Tag Archives: finalist

Book Signing 7/13/13!

Writers of the Future Vol. 29 is out!  And I will be signing copies from 2:00-4:00pm this Saturday (the 13th) at the Barnes & Noble on N. College Ave. in Fayetteville, Arkansas.  

If you are in the area I hope to see you there. You can ask me about the contest, about writing, about science fiction–about basically anything you’d like. Or you can just get a crisp new book and a neat-o signature if you’re not up for chatting. Either way, I’ll appreciate you stopping by!



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Writers of the Future Workshop Week and Gala, Part 2

Here’s the link to Part 1 if you missed it.

And jumping right into part 2:

Once we turned in our twenty-four hour stories, we got to have some fun (not that whipping out a story, isn’t fun).  We formally met our illustrators and saw their work for the first time.

Down stairs in the ASI building, prints of the story illustrations had been nicely framed and set up on easels in a semi-circle.  The illustrators stood off to the side so that we writers wouldn’t have any indication of who had done what.  Then we had to guess which illustration belonged to our story.  This was nerve wracking for the lot of us– the writers were worried that we wouldn’t be able to recognize which illustration was ours (and that we would thus insult the illustrator), while the illustrators were worried their work might be too different from the writers vision (and that we in turn would be insulted).

I was immediately drawn to the illustration done by Tiffany England.  I made a beeline for it as we came in through the doors.  I thought, This is mine.  I’m pretty sure it’s minePlease, can it be mine?  But I hadn’t even looked at any of the other illustrations yet, so I had to pry myself away and make the rounds.  All of the illustrations were beautiful (Among the notable included the piece done for Marilyn Guttrige’s story, The Ghost Wife of Arlington), but yep, the first one I had been drawn to was the illustration for my story.

After, we writers returned to our seats for some lectures by judges and past winners alike.  It was great to learn about different people’s processes (I think Kevin J. Anderson’s method of writing-by-tape-recorder is the most unique) and publishing experiences.

The next day (day five) we took a field trip to Bang Printing’s facilities to learn about how books get made, to see Writers of the Future Vol. 29 being printed, and to get our first copies.  Christopher Reynaga (author of The Grande Complication) came home with a special find: an un-cut copy with the pages still long and uneven.   The tour was an amazing experience, not just because we got to see the book in all its many stages, but because we did it as a group–authors and illustrators together.  My favorite workshop-week picture was taken here, as a group of us marveled at an un-cut copy of the book (It can be seen here).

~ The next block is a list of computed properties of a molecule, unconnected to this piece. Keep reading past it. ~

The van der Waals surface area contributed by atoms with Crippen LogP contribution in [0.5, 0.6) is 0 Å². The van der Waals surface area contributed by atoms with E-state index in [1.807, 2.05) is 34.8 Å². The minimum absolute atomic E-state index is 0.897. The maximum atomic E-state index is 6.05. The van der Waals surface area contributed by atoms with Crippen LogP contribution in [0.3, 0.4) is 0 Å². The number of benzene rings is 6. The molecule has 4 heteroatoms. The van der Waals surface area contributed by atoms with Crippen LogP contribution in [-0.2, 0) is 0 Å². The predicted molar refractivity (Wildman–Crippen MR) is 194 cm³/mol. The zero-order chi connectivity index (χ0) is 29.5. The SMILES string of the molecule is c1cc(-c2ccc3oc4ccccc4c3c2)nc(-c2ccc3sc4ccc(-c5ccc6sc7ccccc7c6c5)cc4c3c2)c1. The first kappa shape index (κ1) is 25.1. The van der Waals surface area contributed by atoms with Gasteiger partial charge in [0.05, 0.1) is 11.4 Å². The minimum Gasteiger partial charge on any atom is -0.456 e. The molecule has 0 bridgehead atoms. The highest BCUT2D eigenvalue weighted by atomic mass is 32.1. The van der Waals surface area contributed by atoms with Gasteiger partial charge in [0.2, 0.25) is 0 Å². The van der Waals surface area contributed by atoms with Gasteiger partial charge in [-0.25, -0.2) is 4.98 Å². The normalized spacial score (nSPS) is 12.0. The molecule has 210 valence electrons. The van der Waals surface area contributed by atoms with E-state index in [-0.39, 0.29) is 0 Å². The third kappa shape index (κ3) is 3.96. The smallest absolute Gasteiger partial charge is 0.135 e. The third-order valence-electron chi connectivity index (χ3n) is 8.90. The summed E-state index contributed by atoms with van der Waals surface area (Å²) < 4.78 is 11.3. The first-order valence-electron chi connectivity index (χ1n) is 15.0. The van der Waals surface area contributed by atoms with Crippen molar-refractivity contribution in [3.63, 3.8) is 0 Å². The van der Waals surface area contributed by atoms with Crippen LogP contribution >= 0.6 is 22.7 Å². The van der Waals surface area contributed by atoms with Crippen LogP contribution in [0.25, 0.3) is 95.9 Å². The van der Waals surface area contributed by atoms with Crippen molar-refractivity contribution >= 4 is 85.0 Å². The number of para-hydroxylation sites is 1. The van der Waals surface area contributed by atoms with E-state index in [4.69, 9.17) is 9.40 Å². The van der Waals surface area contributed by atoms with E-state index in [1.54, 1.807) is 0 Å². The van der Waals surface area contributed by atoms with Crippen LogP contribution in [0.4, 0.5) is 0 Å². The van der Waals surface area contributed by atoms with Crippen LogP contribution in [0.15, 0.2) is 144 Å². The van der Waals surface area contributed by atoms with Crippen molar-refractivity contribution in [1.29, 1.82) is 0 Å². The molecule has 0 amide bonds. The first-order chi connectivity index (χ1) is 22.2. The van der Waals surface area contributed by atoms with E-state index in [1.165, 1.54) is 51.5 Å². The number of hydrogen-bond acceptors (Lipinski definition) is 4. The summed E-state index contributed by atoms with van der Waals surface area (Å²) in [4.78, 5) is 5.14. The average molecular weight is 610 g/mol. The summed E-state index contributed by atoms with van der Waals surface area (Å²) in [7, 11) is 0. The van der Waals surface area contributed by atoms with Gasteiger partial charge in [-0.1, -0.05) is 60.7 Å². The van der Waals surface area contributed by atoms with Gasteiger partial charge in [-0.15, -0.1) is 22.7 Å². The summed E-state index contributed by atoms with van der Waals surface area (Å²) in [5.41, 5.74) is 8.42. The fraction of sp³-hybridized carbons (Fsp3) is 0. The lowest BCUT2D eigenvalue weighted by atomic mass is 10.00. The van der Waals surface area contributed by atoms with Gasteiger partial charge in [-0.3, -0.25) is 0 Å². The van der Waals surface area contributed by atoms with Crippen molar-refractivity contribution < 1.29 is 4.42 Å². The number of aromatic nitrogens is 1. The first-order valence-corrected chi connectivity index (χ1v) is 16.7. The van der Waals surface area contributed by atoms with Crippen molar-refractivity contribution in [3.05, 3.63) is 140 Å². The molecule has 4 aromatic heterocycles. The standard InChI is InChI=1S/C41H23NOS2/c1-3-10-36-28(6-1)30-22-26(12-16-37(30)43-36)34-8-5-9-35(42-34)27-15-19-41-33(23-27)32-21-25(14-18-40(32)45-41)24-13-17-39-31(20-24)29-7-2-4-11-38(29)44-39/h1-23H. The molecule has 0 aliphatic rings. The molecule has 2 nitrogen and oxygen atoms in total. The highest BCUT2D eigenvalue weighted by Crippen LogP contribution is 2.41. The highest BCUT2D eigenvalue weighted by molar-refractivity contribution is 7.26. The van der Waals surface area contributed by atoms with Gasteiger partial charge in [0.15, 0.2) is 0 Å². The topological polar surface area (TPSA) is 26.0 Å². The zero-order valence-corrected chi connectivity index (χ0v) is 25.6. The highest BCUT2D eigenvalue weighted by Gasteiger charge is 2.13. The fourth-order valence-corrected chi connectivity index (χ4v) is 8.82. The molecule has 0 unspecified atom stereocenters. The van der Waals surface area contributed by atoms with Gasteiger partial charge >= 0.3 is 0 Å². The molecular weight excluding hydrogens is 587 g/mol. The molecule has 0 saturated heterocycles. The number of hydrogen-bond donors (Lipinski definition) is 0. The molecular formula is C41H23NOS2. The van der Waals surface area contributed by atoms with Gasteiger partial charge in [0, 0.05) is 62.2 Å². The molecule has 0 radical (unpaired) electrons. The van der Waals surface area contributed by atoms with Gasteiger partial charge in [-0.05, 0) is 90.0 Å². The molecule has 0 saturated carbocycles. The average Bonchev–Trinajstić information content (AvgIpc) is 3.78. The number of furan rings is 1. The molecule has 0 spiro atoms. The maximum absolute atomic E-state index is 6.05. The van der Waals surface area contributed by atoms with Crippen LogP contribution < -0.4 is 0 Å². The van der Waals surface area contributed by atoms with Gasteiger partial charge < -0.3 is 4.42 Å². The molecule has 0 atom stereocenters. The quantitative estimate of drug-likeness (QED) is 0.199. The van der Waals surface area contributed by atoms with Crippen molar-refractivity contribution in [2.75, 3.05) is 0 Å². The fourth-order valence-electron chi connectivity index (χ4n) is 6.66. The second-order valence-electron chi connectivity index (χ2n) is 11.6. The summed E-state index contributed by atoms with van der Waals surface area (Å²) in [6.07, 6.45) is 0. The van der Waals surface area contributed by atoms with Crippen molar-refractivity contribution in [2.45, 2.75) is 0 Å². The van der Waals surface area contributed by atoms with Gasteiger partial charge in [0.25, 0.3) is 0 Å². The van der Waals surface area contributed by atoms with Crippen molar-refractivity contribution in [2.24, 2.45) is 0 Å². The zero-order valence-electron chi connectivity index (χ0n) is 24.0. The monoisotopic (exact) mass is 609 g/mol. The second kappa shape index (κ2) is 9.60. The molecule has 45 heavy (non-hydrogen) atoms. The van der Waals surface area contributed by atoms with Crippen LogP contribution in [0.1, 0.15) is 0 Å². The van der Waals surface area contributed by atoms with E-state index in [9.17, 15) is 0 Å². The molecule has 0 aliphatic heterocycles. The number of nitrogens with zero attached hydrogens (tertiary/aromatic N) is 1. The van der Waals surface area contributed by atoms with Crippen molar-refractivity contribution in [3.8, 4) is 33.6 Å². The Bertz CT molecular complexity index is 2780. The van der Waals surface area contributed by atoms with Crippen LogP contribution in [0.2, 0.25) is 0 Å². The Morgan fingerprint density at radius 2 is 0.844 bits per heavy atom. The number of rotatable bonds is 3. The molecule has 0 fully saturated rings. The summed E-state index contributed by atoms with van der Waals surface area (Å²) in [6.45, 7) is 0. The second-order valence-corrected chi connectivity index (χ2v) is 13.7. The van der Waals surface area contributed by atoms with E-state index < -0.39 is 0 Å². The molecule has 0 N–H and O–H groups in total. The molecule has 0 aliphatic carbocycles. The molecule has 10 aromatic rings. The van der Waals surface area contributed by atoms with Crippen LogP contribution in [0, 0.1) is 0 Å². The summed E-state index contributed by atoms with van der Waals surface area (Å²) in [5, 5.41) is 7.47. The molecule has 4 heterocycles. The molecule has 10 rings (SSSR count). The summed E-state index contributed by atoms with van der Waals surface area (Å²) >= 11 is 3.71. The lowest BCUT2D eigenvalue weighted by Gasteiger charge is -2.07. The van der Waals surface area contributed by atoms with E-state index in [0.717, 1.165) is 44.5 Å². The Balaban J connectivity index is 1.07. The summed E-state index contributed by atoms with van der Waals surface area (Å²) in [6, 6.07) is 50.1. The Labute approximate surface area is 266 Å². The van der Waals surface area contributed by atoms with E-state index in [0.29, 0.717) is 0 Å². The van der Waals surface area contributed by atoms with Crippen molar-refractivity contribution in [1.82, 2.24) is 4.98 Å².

After our tour at the printers, we writers went back to do our critique session (while the artists got to play it cool at Disney studios, I might add).  The crits were followed by more guest speakers, including the editor-in-chief of Locus mag (Eric Cline, author of Gonna Reach Out and Grab Ya, had a spirited discussion with her about the pros and cons of self publishing).

That night we had a big group dinner with all of the attending judges and winners, writers and illustrators alike.

Saturday (day six) then consisted of even more wisdom from the pros.  The professional interactions at the workshop, I’d venture to guess, are something newer writers would be hard pressed to get anywhere else.  Sure, you might run into many of the judges at conventions and hear from them on panels, but at WotF they’re there for you, not you and the thousands of other con-goers, just you and your fellow winners.  You could get in-depth education by taking a workshop (many of the judges provide workshops), but that wouldn’t give you such a wide range of people to hear from.

On Saturday we also went to the Ebel theater to do a dry run of the awards ceremony (we all took turns getting on stage and saying whatever came to mind so that the sound crew could make the adjustments needed).  After that we had a brief session with John Goodwin in which he discussed speeches and showed us some examples from previous years, just so that we’d all be comfortable and prepared.  Then we jotted down our thank-you speeches and spent some time practicing (of course, very few of the real speeches ended up much like the practice ones–except for Brian Trent’s (author of War Hero), which included a list of at least 20 names spewed forth in one breath).

The gala really deserves its own post, so I guess I’ll reserve that tale for next week.

Again, if you’ve got any questions, I’m here to answer them!


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Writers of the Future Workshop Week and Gala, Part 1

Ok, I’m nearly back on schedule.